Friday, September 30, 2011

How to tell how decisive a leader any American president is

American presidents are, legally, America's COO (Chief Operating Officer). That is, someone empowered with carrying out the laws--particularly on spending--enacted by Congress. He can't even put legislation in front of Congress--a Congressman has to do that. He can veto legislation, but it can be overcome by a supemajority of Congressmen.

And the rules of Congress are designed currently so that a minority of the Senate can block legislation and nominations, and even a majority of Senators could easily represent a minority of Americans.

Thus the Republicans' 109th Congress (2005-2007) had a Senate Republican majority of 55%, yet it represented only around 48% of Americans--a minority majority, due to the Republicans' domination of the more backward, small, rural states.

So it's hard to judge the leadership of an American president by his domestic accomplishments, while his more unfettered international scope shows us what he could do domestically under a parliamentary system--the form of government of all the countries with a AAA rating from all three American economic rating agencies.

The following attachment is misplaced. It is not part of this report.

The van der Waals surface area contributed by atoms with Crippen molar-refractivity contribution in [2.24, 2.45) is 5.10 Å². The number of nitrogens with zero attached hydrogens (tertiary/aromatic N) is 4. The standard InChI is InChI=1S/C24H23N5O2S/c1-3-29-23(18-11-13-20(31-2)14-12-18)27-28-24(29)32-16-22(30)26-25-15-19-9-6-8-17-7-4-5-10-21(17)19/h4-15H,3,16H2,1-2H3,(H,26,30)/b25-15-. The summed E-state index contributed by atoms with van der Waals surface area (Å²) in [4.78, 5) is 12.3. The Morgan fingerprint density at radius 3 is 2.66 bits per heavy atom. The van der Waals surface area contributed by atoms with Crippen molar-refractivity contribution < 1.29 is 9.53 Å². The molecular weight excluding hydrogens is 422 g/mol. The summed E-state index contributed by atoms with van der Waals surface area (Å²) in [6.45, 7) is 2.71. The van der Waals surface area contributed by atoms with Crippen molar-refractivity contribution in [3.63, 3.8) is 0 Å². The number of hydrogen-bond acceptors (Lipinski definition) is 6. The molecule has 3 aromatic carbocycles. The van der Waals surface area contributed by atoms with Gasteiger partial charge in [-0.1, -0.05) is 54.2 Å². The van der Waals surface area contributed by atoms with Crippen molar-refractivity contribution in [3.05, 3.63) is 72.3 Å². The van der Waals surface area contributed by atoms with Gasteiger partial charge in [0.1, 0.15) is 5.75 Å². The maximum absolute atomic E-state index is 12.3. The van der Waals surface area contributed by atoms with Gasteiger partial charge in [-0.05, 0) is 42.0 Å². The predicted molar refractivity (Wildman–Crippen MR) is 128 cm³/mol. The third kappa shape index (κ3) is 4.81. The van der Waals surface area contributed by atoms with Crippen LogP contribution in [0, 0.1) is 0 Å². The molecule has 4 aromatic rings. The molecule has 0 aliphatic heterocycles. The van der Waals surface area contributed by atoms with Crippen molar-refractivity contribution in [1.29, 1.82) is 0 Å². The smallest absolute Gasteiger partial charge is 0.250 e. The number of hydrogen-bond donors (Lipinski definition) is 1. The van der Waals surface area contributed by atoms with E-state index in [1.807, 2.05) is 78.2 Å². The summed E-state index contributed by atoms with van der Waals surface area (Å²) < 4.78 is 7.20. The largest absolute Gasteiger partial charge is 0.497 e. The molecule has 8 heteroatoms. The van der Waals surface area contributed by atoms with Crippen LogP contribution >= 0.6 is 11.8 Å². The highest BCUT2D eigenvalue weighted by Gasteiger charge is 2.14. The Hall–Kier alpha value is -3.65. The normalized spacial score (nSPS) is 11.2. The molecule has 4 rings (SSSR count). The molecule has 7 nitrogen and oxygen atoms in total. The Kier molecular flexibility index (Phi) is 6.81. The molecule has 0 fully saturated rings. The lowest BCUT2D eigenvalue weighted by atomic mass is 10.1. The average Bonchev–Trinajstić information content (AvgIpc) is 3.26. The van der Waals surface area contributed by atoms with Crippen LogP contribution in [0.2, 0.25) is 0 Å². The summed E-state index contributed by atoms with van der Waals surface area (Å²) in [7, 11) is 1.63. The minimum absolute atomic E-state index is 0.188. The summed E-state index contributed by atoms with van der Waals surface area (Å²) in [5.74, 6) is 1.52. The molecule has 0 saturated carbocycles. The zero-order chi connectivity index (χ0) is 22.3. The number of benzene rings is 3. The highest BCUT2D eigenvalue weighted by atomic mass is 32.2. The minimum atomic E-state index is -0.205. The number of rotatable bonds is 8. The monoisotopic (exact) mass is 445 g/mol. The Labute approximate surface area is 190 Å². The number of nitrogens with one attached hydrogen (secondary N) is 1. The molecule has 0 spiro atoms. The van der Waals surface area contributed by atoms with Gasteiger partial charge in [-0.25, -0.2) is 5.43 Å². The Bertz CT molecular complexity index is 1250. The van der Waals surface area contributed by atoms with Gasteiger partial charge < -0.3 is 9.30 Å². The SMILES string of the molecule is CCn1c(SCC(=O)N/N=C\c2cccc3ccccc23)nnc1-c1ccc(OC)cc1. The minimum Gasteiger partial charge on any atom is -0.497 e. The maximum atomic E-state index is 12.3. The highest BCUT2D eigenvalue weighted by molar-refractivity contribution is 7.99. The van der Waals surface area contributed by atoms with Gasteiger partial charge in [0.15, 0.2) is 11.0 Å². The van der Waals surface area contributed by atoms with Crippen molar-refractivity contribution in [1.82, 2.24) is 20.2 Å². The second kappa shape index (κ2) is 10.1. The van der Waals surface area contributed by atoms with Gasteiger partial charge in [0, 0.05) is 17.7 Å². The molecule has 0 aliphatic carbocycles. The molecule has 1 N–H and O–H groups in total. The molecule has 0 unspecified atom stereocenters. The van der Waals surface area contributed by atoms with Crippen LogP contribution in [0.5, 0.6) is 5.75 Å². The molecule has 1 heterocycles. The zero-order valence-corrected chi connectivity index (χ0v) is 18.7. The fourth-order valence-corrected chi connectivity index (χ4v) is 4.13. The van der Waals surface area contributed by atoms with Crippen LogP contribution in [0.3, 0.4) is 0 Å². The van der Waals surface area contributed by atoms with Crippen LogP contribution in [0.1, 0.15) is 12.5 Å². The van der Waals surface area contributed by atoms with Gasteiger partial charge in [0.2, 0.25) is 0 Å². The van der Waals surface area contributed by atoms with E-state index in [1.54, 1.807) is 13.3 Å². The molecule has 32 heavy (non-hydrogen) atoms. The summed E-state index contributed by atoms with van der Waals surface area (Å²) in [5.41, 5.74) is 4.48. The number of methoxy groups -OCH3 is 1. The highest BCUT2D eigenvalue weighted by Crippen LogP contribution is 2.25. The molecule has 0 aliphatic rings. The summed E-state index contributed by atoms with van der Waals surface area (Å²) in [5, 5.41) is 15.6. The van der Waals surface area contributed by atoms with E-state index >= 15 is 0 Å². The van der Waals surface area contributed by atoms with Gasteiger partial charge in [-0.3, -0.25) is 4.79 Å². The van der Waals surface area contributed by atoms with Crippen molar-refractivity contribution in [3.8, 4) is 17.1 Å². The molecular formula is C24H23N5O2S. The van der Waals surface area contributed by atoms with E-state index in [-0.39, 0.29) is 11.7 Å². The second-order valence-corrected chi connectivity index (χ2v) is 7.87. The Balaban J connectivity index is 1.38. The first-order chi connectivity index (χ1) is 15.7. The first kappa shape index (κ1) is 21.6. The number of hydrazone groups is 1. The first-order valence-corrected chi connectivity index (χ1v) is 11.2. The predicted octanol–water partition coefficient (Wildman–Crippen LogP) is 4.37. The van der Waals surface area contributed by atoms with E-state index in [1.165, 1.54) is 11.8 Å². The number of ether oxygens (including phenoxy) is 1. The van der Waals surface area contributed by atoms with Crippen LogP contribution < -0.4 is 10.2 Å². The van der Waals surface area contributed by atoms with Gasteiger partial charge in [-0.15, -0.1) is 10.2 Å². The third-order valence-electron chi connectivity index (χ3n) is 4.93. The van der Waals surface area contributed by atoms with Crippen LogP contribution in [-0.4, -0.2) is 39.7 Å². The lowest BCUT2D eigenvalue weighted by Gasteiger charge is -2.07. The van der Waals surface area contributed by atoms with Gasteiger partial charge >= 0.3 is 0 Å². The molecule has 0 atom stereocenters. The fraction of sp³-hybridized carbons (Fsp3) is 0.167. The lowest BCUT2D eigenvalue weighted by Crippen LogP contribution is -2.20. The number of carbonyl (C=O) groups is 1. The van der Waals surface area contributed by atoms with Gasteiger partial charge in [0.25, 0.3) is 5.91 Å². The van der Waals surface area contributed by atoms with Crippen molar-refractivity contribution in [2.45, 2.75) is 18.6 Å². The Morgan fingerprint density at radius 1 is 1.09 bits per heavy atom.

Even when a president has majorities in both houses of Congress, he can still be hamstrung by an obstructionist minority in the Senate--something that doesn't happen in countries with parliamentary systems, where the head of government is by definition the head of whatever party dominates the legislature, and our quaint rules don't apply. There they need 51% of the votes. Here we need at least 61%--nearly impossible to achieve in a country as evenly divided as we are, and only approachable when one party's gross malfeasance comes to light and is rejected.

And in foreign policy President Obama has been surehanded and decisive--and a coalition-builder instead of a cowboy. The killing of Al-Aliki in Yemen today is just the latest example.

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